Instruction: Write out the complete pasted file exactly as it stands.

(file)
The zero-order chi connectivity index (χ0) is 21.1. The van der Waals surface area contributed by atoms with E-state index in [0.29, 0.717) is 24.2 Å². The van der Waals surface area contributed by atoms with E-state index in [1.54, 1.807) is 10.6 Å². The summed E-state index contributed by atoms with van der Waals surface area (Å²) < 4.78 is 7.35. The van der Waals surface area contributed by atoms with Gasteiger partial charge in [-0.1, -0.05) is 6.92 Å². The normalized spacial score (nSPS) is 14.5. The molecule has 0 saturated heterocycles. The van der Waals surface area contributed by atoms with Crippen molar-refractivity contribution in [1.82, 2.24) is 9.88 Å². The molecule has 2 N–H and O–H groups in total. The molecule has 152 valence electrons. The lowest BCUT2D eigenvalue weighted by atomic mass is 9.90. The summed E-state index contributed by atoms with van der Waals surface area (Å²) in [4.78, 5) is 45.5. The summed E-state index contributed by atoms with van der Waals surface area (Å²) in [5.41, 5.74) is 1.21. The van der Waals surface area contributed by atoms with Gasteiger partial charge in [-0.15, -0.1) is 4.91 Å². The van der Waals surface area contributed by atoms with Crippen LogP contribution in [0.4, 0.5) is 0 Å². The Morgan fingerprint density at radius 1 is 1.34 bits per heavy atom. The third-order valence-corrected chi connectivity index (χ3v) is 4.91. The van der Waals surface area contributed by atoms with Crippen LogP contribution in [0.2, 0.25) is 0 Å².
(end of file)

The zero-order chi connectivity index (χ0) is 21.1. The van der Waals surface area contributed by atoms with E-state index in [0.29, 0.717) is 24.2 Å². The van der Waals surface area contributed by atoms with E-state index in [1.54, 1.807) is 10.6 Å². The summed E-state index contributed by atoms with van der Waals surface area (Å²) < 4.78 is 7.35. The van der Waals surface area contributed by atoms with Gasteiger partial charge in [-0.1, -0.05) is 6.92 Å². The normalized spacial score (nSPS) is 14.5. The molecule has 0 saturated heterocycles. The van der Waals surface area contributed by atoms with Crippen molar-refractivity contribution in [1.82, 2.24) is 9.88 Å². The molecule has 2 N–H and O–H groups in total. The molecule has 152 valence electrons. The lowest BCUT2D eigenvalue weighted by atomic mass is 9.90. The summed E-state index contributed by atoms with van der Waals surface area (Å²) in [4.78, 5) is 45.5. The summed E-state index contributed by atoms with van der Waals surface area (Å²) in [5.41, 5.74) is 1.21. The van der Waals surface area contributed by atoms with Gasteiger partial charge in [-0.15, -0.1) is 4.91 Å². The van der Waals surface area contributed by atoms with Crippen LogP contribution in [0.4, 0.5) is 0 Å². The Morgan fingerprint density at radius 1 is 1.34 bits per heavy atom. The third-order valence-corrected chi connectivity index (χ3v) is 4.91. The van der Waals surface area contributed by atoms with Crippen LogP contribution in [0.2, 0.25) is 0 Å².